Quick Green Salad from Scratch: A Taste of France
With this technique for making a quick green salad, I guarantee you and your family will start eating more greens! Using only 5 ingredients and in just 5 minutes, you can whip up a killer green salad any night of the week without relying on bottled dressings. The secret, my friends, is in the bowl. (Hop straight to the Video or Recipe)
We eat a quick green salad at least three times a week with dinner. Until recently I never thought to post the recipe here, as it seemed too simple, but over the past month I’ve had three good friends drop their jaws when I made the salad, and not just to steal greens from the bowl. It’s so good, but beyond easy. I’ve been making the same version for over fifteen years, ever since I studied abroad in Aix-en-Provence in college.
France is awesome
Like so many cooks, France is where I fell head-over-heals-in-love with food. Every night my French maman, who didn’t speak a lick of English, would make a four-course meal, starting with a simple vegetable dish or thick potage soup (like this one), then moving onto a piece of meat or fish, followed by a huge plate of salad before finishing up with dessert. Her cooking was beyond simple—we’re talking seared pork chops, baked fish, tomato salads and oozing crème caramel—but it blew my mind. She shopped every single day at the farmer’s market, which, like most things in Provence, was taken straight out of a Cézanne painting. All of the foods I thought I knew, from tomatoes, to cheese, to pumpkin, to pork, to lettuce tasted so… incredible. Maybe it’s because I grew up in the Midwest at a time when convenience food ruled (salads chopped and ready in a bag, shredded bright yellow cheddar, pork as lean as a piece of wood), but living in France was truly revolutionary, and I have no doubt it set me on the course I’m on today.
Quick green salad: make it ahead
Our salad every night was exactly the same. Michelle, my French mom, would pull a wooden bowl from the fridge after we had cleared our main course plates. The bowl would be brimming with torn lettuce leaves (never anything else), which she had purchased and cleaned earlier in the day. As she tossed the leaves, they would almost magically start to glisten with dressing. Her secret was to whisk together a vinaigrette in the bottom of the salad bowl, pile the leaves on top, and then stick the bowl in the fridge until it was time to eat. The sweet lettuce would remain crisp and cold, and the flavors in the dressing would have time to mingle. I had never in my life craved greens until I discovered Michelle’s salad. She taught me how to make her salad dressing, and I’ve been whisking it up ever since.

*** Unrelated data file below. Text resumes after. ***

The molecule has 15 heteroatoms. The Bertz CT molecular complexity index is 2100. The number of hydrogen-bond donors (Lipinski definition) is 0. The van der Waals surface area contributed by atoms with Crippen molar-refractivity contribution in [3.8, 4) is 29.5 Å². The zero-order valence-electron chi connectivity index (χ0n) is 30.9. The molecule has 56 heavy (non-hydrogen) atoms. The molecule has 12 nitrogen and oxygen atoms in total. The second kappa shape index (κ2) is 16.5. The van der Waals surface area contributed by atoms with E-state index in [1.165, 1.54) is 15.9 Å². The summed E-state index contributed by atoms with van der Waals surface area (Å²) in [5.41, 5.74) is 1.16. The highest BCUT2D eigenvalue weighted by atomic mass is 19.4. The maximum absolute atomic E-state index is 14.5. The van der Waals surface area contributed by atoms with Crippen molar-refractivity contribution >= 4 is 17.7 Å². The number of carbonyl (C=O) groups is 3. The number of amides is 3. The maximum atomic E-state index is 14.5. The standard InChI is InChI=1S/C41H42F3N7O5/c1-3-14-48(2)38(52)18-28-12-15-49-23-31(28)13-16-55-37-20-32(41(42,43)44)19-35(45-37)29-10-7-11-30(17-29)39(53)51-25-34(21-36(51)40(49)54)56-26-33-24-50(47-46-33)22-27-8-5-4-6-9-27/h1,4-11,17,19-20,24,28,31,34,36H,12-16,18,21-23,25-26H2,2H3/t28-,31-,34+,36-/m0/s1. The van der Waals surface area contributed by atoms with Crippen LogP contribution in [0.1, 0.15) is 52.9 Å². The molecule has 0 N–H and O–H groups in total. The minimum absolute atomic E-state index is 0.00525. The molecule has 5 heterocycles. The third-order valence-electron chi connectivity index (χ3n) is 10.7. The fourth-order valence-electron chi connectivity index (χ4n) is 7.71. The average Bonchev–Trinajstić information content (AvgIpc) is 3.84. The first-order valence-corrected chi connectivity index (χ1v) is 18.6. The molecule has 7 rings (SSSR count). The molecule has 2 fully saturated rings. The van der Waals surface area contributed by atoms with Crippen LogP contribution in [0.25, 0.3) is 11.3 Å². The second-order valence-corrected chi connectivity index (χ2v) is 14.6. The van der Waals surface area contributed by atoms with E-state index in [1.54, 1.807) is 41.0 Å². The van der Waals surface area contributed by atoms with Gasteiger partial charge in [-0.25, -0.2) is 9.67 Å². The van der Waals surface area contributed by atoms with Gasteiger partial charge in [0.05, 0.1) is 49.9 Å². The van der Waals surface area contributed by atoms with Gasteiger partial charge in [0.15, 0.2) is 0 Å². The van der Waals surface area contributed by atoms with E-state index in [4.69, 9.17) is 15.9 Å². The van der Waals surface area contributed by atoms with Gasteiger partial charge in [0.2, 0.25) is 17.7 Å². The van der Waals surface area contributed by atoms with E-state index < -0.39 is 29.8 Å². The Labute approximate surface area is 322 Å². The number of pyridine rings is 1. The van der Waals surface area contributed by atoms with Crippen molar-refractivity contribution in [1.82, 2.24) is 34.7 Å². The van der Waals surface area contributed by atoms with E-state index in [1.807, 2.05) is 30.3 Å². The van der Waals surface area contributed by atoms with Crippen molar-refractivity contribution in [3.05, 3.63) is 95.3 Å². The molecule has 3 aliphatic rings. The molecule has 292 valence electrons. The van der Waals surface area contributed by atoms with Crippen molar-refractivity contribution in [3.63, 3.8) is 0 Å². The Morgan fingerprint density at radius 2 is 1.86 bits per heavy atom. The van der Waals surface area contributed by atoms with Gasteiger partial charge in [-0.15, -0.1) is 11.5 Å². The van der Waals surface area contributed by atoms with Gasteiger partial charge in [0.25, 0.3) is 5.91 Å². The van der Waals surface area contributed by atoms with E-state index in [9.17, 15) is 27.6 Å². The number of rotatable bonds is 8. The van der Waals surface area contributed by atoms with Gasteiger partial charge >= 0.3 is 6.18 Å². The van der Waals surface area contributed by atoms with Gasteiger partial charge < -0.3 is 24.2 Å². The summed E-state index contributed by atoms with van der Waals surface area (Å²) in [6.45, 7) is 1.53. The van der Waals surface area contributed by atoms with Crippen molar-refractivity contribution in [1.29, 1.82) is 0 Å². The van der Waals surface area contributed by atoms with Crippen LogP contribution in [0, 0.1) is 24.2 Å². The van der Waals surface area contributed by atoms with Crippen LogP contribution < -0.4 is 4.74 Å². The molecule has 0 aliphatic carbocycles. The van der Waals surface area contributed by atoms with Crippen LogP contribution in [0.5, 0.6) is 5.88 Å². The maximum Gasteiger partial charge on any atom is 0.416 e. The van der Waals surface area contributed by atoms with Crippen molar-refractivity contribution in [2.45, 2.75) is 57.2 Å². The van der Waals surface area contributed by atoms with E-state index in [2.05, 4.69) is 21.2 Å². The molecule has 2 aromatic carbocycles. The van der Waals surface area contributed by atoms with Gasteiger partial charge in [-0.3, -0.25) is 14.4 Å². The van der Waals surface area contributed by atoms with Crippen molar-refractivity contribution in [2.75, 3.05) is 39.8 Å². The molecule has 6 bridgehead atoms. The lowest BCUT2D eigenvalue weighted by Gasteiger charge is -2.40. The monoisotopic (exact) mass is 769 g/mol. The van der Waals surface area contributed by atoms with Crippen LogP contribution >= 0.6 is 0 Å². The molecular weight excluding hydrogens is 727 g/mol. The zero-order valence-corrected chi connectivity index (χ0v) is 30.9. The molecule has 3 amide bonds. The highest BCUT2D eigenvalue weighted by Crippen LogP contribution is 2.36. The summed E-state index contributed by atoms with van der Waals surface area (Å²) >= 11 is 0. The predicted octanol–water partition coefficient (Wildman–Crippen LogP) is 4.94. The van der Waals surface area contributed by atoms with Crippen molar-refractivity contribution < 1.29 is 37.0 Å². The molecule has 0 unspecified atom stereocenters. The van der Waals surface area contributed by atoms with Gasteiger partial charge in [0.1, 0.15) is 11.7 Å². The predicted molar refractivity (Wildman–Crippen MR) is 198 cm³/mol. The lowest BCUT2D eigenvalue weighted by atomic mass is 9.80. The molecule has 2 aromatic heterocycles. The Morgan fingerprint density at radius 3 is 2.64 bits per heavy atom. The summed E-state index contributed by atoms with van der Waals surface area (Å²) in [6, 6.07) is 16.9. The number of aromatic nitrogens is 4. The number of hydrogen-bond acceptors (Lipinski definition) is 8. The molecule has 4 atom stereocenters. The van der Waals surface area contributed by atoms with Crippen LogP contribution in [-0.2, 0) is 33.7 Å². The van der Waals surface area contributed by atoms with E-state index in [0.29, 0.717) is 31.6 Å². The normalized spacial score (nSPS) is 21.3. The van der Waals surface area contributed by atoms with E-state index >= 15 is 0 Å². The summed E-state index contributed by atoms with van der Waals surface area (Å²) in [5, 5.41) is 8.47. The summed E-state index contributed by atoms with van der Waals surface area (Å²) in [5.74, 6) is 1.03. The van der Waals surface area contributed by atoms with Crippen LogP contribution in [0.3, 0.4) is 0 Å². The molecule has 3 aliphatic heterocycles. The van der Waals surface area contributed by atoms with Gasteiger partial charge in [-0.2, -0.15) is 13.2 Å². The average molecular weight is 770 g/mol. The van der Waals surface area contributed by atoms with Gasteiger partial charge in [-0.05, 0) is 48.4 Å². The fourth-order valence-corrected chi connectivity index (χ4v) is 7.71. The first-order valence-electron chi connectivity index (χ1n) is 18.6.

Here’s the lowdown, you start with fresh lemon juice in the bottom of the bowl, add a crushed garlic clove and rub it around the bowl. Spoon in some good quality Dijon mustard, followed by a healthy pinch of salt and pepper. Finally, she’d whisk in good quality extra virgin olive oil—the glowing green cloudy stuff that smells like fruity olives. Pile in a head of lettuce, and boom, the best salad you’ve ever tasted.
These days I adapt the salad nightly. Sometimes I use bibb lettuce, sometimes spinach or kale. Occasionally I’ll add shaved fennel or citrus. Sometimes cheese and nuts. But always, the best quality olive oil and Dijon mustard, and the best looking leaves I can find. No matter what, it transports me back to Southern France. Which, for an average Wednesday night, is a pretty awesome thing.
- ½ lemon
- 1 garlic clove, peeled and smashed
- 1 spoonful Dijon mustard
- Salt and freshly ground black pepper
- Good quality extra virgin olive oil
- 1 head or bunch of salad greens (the freshest you can find), torn into bite-sized pieces if needed
- Optional add-ins: toasted nuts, shaved raw vegetables, tomatoes, cheese, etc.
- Squeeze the juice from ½ lemon into the bottom of a large salad bowl. Add the garlic, and rub it around the bowl. If you like a mild dressing, you can pull the clove out, but I always leave it in. Whisk in a spoonful of Dijon mustard, and season with salt and pepper. Whisk in olive oil—you’re aiming for about twice as much oil as lemon juice. Dip a lettuce leaf into the dressing and give it a taste. Adjust the flavorings as desired.
- Pile the lettuce leaves into the bowl. If you’re not eating the salad right away, stick the bowl in the fridge (without tossing). Right before serving, season the greens with salt and pepper, and toss them with the dressing. Do Ahead: The salad (before it’s tossed) can be refrigerated for up to 2 hours. If you’re storing it for over an hour, lay a couple of damp paper towels over the top to prevent the greens from drying out.